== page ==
[the_ad_placement id=”banner-right-placement”]

[the_ad_placement id=”banner-left-placement”]

The view captured by one of PG&E's high definition cameras equipped with artificial intelligence. Photo courtesy of PG&E

PG&E testing wildfire cameras with artificial intelligence

Pacific Gas &Electric is testing wildfire cameras with artificial intelligence in Butte, Yuba and Plumas counties which could expand wildfire detection capabilities to its growing camera network. There are now 487 HD cameras  in operation: including 12 with AI test software in the three counties.

During extremely dry, hot, and windy weather, being able to differentiate wildfire smoke from fog and other false indicators is invaluable to analysts in PG&E’s Wildfire Safety Operations Center and fire agencies. That’s why PG&E is testing artificial intelligence (AI) and machine-learning capabilities in the growing network of high-definition cameras across Northern and Central California to see how it can enhance fire-watch and response capabilities.

This year, PG&E, in collaboration with ALERTWildfire, has installed 138 new HD cameras across High Fire-Threat Districts, in accordance with its 2021 Wildfire Mitigation Plan. Of those 138 cameras, 46 of them are included in the new AI testing program in partnership with Alchera and ALERTWildfire. There are two AI pilot cameras in Butte County, seven in Yuba County and three in Plumas County.

In the North Valley region, PG&E has installed 21 high-definition wildfire cameras in Butte County (2 part of the AI test); two in Colusa County; six each in Lassen and Glenn counties; 12 in Plumas (including 3 with AI); 18 in Shasta County; one in Sutter County; 12 in Tehama County; four in Trinity County and eight in Yuba County (including seven with AI).

The cameras provide 360-degree views with pan, tilt and zoom capabilities and can be viewed by anyone through the ALERTWildfire Network at www.alertwildfire.org. By the end of 2022, PG&E plans to have approximately 600 cameras installed, providing an ability to see in real-time more than  90 percent of the high fire-risk areas it serves.

PG&E began installing HD cameras in 2018, as part of its Community Wildfire Safety Program. As of Oct.31, 487 cameras are now in operation.

“Even with the two significant rainstorms in October and November, we are still in a historic drought and California, along with other western states, continue to experience an increase in wildfire risk and a longer wildfire season. We are using every new tool and technology at our disposal to improve situational awareness and intelligence to help mitigate and prevent wildfires, including this new AI capability,” said Sumeet Singh, PG&E Chief Risk Officer. “Every bit of data and intelligence that comes to us could potentially save a life.”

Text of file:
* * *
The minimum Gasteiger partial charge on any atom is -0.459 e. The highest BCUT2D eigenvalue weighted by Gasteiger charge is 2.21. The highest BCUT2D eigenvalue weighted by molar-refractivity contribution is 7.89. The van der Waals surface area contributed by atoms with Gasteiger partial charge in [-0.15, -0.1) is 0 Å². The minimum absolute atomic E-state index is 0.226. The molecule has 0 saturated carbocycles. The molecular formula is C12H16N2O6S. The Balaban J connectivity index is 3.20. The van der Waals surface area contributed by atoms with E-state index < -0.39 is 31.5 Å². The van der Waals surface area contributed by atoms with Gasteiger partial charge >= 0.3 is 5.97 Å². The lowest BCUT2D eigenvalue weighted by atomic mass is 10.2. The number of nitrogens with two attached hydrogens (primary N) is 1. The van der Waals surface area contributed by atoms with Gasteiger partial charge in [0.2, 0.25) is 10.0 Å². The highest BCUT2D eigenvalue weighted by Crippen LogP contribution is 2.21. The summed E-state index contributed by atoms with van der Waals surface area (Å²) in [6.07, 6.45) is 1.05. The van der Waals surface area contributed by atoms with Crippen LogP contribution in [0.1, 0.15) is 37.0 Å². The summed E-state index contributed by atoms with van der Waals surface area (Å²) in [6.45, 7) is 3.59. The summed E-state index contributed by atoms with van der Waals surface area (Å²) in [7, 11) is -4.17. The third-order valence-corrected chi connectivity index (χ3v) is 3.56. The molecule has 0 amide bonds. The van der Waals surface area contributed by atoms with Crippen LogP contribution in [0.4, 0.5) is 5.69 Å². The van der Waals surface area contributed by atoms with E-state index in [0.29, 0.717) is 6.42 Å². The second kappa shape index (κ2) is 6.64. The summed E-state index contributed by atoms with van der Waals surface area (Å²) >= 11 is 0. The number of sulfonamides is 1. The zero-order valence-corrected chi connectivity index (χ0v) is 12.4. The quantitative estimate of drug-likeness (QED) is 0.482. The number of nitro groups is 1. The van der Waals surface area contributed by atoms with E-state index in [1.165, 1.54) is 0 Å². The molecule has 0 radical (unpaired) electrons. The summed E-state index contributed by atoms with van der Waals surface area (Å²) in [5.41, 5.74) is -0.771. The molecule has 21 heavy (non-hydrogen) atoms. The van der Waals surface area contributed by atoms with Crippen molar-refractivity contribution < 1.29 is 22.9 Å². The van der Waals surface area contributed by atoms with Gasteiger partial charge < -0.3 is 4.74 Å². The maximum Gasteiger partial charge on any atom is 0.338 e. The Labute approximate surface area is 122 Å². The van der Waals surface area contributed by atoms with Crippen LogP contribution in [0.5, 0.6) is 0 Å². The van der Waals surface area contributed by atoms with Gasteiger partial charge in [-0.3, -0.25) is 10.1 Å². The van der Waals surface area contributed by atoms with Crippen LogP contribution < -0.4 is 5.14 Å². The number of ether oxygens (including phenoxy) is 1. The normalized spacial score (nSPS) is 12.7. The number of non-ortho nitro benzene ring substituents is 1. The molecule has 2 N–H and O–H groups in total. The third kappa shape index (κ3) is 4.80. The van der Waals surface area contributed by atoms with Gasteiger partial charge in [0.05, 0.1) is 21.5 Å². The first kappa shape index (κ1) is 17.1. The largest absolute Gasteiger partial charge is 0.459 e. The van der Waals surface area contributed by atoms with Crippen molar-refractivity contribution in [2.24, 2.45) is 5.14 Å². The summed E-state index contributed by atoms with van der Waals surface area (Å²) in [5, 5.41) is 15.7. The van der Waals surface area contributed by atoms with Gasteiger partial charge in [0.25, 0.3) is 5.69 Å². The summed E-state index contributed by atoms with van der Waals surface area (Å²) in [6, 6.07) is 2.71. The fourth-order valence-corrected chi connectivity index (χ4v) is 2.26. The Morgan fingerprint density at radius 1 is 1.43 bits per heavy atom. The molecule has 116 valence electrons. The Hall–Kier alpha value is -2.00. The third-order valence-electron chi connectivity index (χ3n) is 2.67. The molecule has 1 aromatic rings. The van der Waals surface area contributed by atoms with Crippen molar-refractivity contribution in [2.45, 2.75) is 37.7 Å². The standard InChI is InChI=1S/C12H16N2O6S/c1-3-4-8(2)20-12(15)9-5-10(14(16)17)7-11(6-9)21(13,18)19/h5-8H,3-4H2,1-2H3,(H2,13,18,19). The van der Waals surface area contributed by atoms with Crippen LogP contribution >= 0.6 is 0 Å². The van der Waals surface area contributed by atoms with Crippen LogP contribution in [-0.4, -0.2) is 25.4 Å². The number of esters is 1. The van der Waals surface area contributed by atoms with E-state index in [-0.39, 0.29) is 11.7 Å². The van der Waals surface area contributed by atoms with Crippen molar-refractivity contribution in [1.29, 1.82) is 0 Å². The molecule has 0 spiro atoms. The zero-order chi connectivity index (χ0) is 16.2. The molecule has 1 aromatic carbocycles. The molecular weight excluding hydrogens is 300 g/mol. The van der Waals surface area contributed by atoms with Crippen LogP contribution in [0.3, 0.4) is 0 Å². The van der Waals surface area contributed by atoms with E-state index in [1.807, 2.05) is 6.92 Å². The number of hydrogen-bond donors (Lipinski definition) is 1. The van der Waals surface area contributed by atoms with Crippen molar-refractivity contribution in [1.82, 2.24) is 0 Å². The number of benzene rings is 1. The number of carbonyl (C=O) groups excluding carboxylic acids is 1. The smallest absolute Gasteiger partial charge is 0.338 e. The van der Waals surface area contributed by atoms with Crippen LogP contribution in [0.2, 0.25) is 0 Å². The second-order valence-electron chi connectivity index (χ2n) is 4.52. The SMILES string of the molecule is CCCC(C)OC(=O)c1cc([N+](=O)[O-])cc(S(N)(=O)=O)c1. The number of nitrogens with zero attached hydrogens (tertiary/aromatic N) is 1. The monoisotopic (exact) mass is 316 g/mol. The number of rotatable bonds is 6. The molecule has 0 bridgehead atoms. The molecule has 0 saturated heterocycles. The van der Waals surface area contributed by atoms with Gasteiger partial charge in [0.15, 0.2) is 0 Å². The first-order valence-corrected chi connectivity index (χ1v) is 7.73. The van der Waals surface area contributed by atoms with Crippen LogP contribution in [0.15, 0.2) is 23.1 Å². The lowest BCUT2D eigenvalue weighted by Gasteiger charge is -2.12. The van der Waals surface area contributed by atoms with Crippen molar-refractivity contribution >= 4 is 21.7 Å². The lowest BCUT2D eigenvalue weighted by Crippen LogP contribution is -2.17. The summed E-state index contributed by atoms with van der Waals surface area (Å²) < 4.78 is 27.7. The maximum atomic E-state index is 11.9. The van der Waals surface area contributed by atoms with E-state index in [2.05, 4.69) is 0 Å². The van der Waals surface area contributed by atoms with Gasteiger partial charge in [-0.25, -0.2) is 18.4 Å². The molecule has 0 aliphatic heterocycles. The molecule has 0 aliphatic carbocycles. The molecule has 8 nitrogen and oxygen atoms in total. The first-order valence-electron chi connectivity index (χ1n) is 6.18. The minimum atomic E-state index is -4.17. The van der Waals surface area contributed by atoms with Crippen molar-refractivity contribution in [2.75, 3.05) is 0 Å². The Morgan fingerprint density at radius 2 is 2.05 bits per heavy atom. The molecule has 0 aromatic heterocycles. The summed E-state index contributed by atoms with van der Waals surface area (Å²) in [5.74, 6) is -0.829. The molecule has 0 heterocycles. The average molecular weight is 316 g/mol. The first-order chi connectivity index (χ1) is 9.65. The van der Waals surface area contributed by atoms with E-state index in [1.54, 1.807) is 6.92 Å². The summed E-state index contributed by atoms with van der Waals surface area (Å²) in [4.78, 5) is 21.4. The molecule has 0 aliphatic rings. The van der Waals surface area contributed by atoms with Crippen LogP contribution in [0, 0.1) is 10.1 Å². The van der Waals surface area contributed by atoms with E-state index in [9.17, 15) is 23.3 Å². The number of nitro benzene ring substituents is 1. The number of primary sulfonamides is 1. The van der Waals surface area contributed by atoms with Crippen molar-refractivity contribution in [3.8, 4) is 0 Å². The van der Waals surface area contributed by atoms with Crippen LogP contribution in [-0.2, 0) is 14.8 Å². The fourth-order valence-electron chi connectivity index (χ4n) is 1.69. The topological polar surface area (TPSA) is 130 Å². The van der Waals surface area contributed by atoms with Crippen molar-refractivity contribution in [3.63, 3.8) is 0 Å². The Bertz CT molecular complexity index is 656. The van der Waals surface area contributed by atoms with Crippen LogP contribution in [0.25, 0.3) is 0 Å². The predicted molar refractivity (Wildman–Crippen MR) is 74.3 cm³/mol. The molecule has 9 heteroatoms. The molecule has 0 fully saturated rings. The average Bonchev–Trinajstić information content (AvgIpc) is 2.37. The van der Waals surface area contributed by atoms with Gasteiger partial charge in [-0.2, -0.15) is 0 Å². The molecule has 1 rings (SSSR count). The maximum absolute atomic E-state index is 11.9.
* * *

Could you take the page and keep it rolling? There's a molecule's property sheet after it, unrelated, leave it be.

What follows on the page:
The pilot program is already demonstrating the AI’s potential to reduce fire size expansion.  On Aug. 4, 2021, PG&E’s Howell Mountain 1camera located in Placer County and equipped with Alchera’s AI software, spotted smoke one minute before the actual fire dispatch and several minutes sooner than the manual movement of the camera. That smoke ended up becoming the River Fire. This is one example of many noted during both pilots confirming the value of early fire detection technology.

The expert staff in the company’s Wildfire Safety Operations Center (WSOC), outside agencies and first responders use the fire-watch cameras to monitor, detect, assess for threats, and respond to wildfires. The AI test programs includes PG&E determining a way to get the new data to the right people quickly and effectively. The quicker the data is received, the more rapidly first responders and PG&E can confirm fires and move the right resources to the right place.

“The software analyzes the video feed and if it thinks it sees smoke, we receive an alert via email and text, telling us it just detected smoke. Our analysts then pinpoint where the smoke is coming from and determine if it’s a car fire, dumpster fire, or even a vegetation fire. Based on the location, we can assess for threat to the public or PG&E facilities,” said Eric Sutphin, Supervisor at PG&E’s WSOC who’s in charge of the camera installations. “The AI filters out a significant number of false positives, for example, ruling out dust, fog or haze.”

Sutphin explained that the recent installation of the  AI test software with its machine-learning capabilities means the WSOC team is getting smarter over time with more experience and more data gathered.

“We know the cameras are doing well at spotting wisps of smoke from long distances. We plan to assess our initial implementation, continue to gather the data, and develop a plan for using this leading-edge technology on a more expanded basis,” he said.


[the_ad_placement id=”banner-left-placement”]